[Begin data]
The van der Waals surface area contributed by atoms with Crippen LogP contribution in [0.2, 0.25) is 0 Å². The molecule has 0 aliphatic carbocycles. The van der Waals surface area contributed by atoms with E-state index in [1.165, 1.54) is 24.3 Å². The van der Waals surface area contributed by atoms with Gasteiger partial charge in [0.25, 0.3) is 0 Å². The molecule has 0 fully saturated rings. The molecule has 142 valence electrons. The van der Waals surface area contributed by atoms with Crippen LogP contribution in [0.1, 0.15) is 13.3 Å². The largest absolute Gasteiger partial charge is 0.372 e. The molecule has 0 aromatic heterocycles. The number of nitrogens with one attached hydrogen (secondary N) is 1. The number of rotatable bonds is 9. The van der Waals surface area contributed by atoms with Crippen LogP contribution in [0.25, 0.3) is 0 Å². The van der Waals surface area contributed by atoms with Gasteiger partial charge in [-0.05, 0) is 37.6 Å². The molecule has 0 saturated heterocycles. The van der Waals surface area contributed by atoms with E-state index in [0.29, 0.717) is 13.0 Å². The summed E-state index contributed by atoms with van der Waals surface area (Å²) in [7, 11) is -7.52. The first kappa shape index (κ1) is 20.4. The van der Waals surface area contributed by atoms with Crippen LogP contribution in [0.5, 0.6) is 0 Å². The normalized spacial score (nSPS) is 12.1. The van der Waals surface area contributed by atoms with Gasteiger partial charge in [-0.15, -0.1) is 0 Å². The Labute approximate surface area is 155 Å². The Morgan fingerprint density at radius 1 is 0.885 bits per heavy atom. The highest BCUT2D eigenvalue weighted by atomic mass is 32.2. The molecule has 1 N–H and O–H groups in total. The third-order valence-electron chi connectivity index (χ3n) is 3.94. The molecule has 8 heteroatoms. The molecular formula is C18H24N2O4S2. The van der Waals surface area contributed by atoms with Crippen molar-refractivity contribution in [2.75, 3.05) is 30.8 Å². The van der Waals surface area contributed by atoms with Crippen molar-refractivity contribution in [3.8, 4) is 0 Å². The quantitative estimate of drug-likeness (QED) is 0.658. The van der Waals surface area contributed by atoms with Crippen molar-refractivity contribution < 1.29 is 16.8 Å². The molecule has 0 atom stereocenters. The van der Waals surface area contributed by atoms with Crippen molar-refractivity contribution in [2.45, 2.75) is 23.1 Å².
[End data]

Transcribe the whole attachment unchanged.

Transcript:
The van der Waals surface area contributed by atoms with Crippen LogP contribution in [0.2, 0.25) is 0 Å². The molecule has 0 aliphatic carbocycles. The van der Waals surface area contributed by atoms with E-state index in [1.165, 1.54) is 24.3 Å². The van der Waals surface area contributed by atoms with Gasteiger partial charge in [0.25, 0.3) is 0 Å². The molecule has 0 fully saturated rings. The molecule has 142 valence electrons. The van der Waals surface area contributed by atoms with Crippen LogP contribution in [0.1, 0.15) is 13.3 Å². The largest absolute Gasteiger partial charge is 0.372 e. The molecule has 0 aromatic heterocycles. The number of nitrogens with one attached hydrogen (secondary N) is 1. The number of rotatable bonds is 9. The van der Waals surface area contributed by atoms with Crippen LogP contribution in [0.25, 0.3) is 0 Å². The van der Waals surface area contributed by atoms with Gasteiger partial charge in [-0.05, 0) is 37.6 Å². The molecule has 0 saturated heterocycles. The van der Waals surface area contributed by atoms with E-state index in [0.29, 0.717) is 13.0 Å². The summed E-state index contributed by atoms with van der Waals surface area (Å²) in [7, 11) is -7.52. The first kappa shape index (κ1) is 20.4. The van der Waals surface area contributed by atoms with Crippen LogP contribution in [0.5, 0.6) is 0 Å². The normalized spacial score (nSPS) is 12.1. The van der Waals surface area contributed by atoms with Gasteiger partial charge in [-0.15, -0.1) is 0 Å². The Labute approximate surface area is 155 Å². The Morgan fingerprint density at radius 1 is 0.885 bits per heavy atom. The highest BCUT2D eigenvalue weighted by atomic mass is 32.2. The molecule has 1 N–H and O–H groups in total. The third-order valence-electron chi connectivity index (χ3n) is 3.94. The molecule has 8 heteroatoms. The molecular formula is C18H24N2O4S2. The van der Waals surface area contributed by atoms with Crippen molar-refractivity contribution in [2.75, 3.05) is 30.8 Å². The van der Waals surface area contributed by atoms with Crippen molar-refractivity contribution in [3.8, 4) is 0 Å². The quantitative estimate of drug-likeness (QED) is 0.658. The van der Waals surface area contributed by atoms with Crippen molar-refractivity contribution < 1.29 is 16.8 Å². The molecule has 0 atom stereocenters. The van der Waals surface area contributed by atoms with Crippen molar-refractivity contribution in [2.45, 2.75) is 23.1 Å².